As part of a local project in partnership with the Old Sorting Office "OSO" Art centre, based on Barnes Green. I had designed A4 sheets of how to make fairy furniture, so decided from there, that my next garden installation should be a fairy garden. I found a company called the Willow Farm in Yorkshire that grows Willow, so ordered two hundred rods, which at the time seemed a lot, but when you are weaving with it, it doesn't.
I made my order on line, and five days later it arrived on my doorstep. If I am honest, I am not good with maths, so could not visualise what I had ordered. The Willow came in a wrapped pack, it was smaller than I thought, but for the project in mind, it was the perfect size.
I had been impatient and tried to weave with it straight away, but it was a bit brittle. I soaked in the bath for two days, which made the willow soft and easy to use.
The first object I made was the fairy bed, but because I was initially impatient, the will snapped, it was difficult to work with, but as I waited, once it soaked, it became easier to work with.
The next stage was making the fairy chair, which I found it far much easier to work with soaked willow. Now chair and bed was completed, now to make a fairy table.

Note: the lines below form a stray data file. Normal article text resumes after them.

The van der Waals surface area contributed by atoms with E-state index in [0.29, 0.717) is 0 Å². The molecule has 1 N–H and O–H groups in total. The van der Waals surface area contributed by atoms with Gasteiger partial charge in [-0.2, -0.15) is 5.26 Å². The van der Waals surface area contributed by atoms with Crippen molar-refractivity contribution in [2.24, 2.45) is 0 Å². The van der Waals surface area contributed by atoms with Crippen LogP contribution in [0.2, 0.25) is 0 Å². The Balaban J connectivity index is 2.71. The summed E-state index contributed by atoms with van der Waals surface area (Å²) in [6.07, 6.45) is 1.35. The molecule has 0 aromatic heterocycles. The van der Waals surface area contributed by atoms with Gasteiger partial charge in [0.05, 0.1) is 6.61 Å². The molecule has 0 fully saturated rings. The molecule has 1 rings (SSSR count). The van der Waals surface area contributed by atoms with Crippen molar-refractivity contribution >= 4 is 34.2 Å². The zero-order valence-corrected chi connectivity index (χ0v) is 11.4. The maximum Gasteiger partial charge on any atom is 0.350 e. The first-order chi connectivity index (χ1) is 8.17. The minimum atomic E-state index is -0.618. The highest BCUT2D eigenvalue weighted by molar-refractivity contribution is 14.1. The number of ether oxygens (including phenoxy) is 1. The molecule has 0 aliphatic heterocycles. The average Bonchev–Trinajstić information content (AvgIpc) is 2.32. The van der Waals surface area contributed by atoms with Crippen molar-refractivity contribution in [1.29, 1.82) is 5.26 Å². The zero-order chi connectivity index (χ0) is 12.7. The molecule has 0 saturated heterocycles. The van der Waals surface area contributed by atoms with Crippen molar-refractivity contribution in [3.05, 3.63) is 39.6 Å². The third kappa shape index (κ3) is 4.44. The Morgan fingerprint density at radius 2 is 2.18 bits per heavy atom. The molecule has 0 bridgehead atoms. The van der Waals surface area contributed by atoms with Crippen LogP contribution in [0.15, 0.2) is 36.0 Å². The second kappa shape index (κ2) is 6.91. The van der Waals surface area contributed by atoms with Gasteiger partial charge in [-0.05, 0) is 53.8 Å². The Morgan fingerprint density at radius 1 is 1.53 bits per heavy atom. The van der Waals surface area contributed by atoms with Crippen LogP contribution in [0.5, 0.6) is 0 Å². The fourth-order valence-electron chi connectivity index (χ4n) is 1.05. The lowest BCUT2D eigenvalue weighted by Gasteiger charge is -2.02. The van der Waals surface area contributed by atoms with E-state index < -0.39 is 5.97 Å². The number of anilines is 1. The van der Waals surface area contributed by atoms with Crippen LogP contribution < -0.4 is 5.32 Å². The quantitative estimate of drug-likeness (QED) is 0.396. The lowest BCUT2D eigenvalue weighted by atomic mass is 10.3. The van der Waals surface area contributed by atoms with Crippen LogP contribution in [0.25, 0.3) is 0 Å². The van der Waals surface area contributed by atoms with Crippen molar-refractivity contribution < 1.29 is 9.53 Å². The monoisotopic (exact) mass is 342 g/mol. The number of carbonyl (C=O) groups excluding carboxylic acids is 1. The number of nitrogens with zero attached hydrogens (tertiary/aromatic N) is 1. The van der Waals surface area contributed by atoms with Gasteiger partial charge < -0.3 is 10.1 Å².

It was a pleasure to work on the table, though it took quite a while, being in the front garden, lots of people stopped to chat, and I explained that was willow, and it should grow. Lots of families asking lots of questions, which I was happy to answer.
Next step was the fairy dome, which brought back memories of making dome structures in Pennant Valley in Wales, but this was on a smaller scale.
A week later the garden had taken shape and had come alive. People were visiting it every day to watch the process. It me realize that it isn't often the public get to see the process of an installation and what is involved, the hours of work and the patience, even in the rain. I did have a shell with fruit on the fairies table, but it got stolen. It is sad really, but I can't do anything and refuse to police it, as it changes the concept of it, anyway I just need to keep it organic. In time by Spring if all goes well the Willow should start sprouting and grow leaves, which I hope they as this will really change the experience of the garden. I think this is the last installation for a while, as I cant deal with things being stolen. It is sad who ever is stealing from the garden is really stealing from themselves.
Spike Mclarrity is a duration based conceptual performance artist.